[ad_1]

Some Bacillus bacteria can convert CO2 into rock in extreme environments.

David Marchel/Getty Images

Bacteria may be able to catalyze the mineralization of carbon dioxide under extreme conditions. Injecting such microbes underground with captured CO2 could lead to more sustainable greenhouse gas storage.

Gokce Ustunisik at the South Dakota School of Mines and Technology and his colleagues were isolated. Geobacillus Bacterial species from a compost pile in Washington state that were known to tolerate high temperatures and pressures.

In laboratory tests, the researchers compared the rate at which CO2 is demineralized when dissolved in water with and without these microbes. They tested the process at different temperatures, pressures and salinities, which were comparable. Extreme conditions were found deep underground. Where CO2 can be stored. They also tested the process with different types of basalt rock.

Without microbes, the researchers did not observe CO2 mineralization. Ustunisik says the process typically takes years, even under ideal geological conditions. “It’s taking forever,” she says.

When microbes were present, however, Ustunisik says it took only 10 days for CO2 to form mineral crystals at 80 °C (176 °F) and a pressure about 500 times that of sea level. In extreme conditions CO2 in excess of this rapid rate can be locked up in storage sites deep underground, such as depleting oil and gas reservoirs.

Ustunisik says the key to this rapid mineralization rate is an enzyme produced by bacteria called carbonic anhydrase. Once the CO2 solution dissolves the rock, she says, the enzyme rapidly reduces the acidity of the solution to allow magnesium and calcium carbonate minerals to leach from the rock.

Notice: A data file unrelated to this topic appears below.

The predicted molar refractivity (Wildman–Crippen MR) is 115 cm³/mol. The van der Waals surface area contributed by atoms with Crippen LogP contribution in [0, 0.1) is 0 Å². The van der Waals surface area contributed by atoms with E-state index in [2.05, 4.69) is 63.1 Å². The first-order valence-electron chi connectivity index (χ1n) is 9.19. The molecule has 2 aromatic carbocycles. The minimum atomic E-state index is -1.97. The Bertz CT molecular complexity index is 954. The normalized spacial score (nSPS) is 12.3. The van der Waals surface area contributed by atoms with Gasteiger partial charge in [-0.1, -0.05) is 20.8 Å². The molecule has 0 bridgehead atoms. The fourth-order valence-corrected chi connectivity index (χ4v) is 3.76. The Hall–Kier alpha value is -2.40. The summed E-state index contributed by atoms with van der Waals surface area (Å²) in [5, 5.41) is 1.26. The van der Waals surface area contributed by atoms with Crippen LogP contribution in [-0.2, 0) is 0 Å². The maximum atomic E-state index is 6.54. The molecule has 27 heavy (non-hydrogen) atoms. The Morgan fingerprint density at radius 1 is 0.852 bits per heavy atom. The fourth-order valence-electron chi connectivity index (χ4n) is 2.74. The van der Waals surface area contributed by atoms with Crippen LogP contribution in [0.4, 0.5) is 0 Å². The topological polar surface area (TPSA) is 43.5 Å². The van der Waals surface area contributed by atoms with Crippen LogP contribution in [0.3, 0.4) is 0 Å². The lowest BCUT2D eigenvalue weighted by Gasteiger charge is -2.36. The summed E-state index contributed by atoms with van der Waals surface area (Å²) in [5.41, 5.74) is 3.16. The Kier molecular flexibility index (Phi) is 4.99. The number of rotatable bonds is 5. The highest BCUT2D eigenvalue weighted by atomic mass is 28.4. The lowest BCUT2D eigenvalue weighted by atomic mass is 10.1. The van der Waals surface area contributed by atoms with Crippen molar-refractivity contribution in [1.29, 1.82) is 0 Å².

Brett LingwallAt the South Dakota School of Mines and Technology, they also say that surface-dwelling microorganisms usually make this enzyme — humans do, too — but they usually don’t. Don’t live long in extreme conditions. “Life is tough 5,000 feet below the ground,” he says.

The researchers came up with something. Details of work at the annual conference of the American Geophysical Union in San Francisco in December. However, they are waiting to release more information — such as the exact species of bacteria they tested — until they receive a patent.

The researchers also plan to test. Bacillus Bacteria were isolated from deep in a former mine shaft in South Dakota, along with genetically modified strains, to identify which microbes performed best. Ustunisik says the next step after that is to test the microbes in one. Original storage well. But outside researchers say many factors cannot be translated.

“There are open questions around the resilience of these organisms, the food sources of these organisms, their turnover rates and their ability to function in different alkaline environments,” he says. Grishma Gudi Kota at Cornell University in New York. Nutrients will need to be injected with microbes to keep them alive. She says it can also be difficult to control how microbes spread across the Earth’s surface, which can be a particular concern if they are genetically modified.

Andrew Mitchell Aberystwyth University in the UK says it’s hard to know how fast microbes will catalyze CO2 mineralization on a large scale, but it would be “early” to reduce the process to 10 days. Finding a microbe that can catalyze minerals and survive deep conditions, he says. “A lot of insects don’t like high-temperature, high-pressure environments.”

Article modified on 14 February 2024.

We specified which bacteria were tested for mineralization activity.

Topics:

[ad_2]